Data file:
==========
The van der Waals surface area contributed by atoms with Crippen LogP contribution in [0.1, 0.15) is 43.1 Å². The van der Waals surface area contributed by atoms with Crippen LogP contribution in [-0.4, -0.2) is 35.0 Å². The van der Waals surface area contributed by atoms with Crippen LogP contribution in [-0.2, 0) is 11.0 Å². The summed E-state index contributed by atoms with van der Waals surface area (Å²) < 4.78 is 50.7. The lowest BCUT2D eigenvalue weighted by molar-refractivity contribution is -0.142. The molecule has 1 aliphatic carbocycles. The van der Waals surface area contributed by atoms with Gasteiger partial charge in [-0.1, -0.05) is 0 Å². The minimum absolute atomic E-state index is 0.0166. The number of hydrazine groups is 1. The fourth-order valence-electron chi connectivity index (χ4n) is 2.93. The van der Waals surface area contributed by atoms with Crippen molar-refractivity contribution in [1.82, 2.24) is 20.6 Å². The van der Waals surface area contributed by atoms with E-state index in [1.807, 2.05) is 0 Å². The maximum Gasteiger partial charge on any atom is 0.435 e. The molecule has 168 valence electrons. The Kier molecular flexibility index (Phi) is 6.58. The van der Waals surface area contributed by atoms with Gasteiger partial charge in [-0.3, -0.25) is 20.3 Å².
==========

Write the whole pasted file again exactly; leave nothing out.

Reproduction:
The van der Waals surface area contributed by atoms with Crippen LogP contribution in [0.1, 0.15) is 43.1 Å². The van der Waals surface area contributed by atoms with Crippen LogP contribution in [-0.4, -0.2) is 35.0 Å². The van der Waals surface area contributed by atoms with Crippen LogP contribution in [-0.2, 0) is 11.0 Å². The summed E-state index contributed by atoms with van der Waals surface area (Å²) < 4.78 is 50.7. The lowest BCUT2D eigenvalue weighted by molar-refractivity contribution is -0.142. The molecule has 1 aliphatic carbocycles. The van der Waals surface area contributed by atoms with Gasteiger partial charge in [-0.1, -0.05) is 0 Å². The minimum absolute atomic E-state index is 0.0166. The number of hydrazine groups is 1. The fourth-order valence-electron chi connectivity index (χ4n) is 2.93. The van der Waals surface area contributed by atoms with Crippen molar-refractivity contribution in [1.82, 2.24) is 20.6 Å². The van der Waals surface area contributed by atoms with E-state index in [1.807, 2.05) is 0 Å². The maximum Gasteiger partial charge on any atom is 0.435 e. The molecule has 168 valence electrons. The Kier molecular flexibility index (Phi) is 6.58. The van der Waals surface area contributed by atoms with Gasteiger partial charge in [-0.3, -0.25) is 20.3 Å².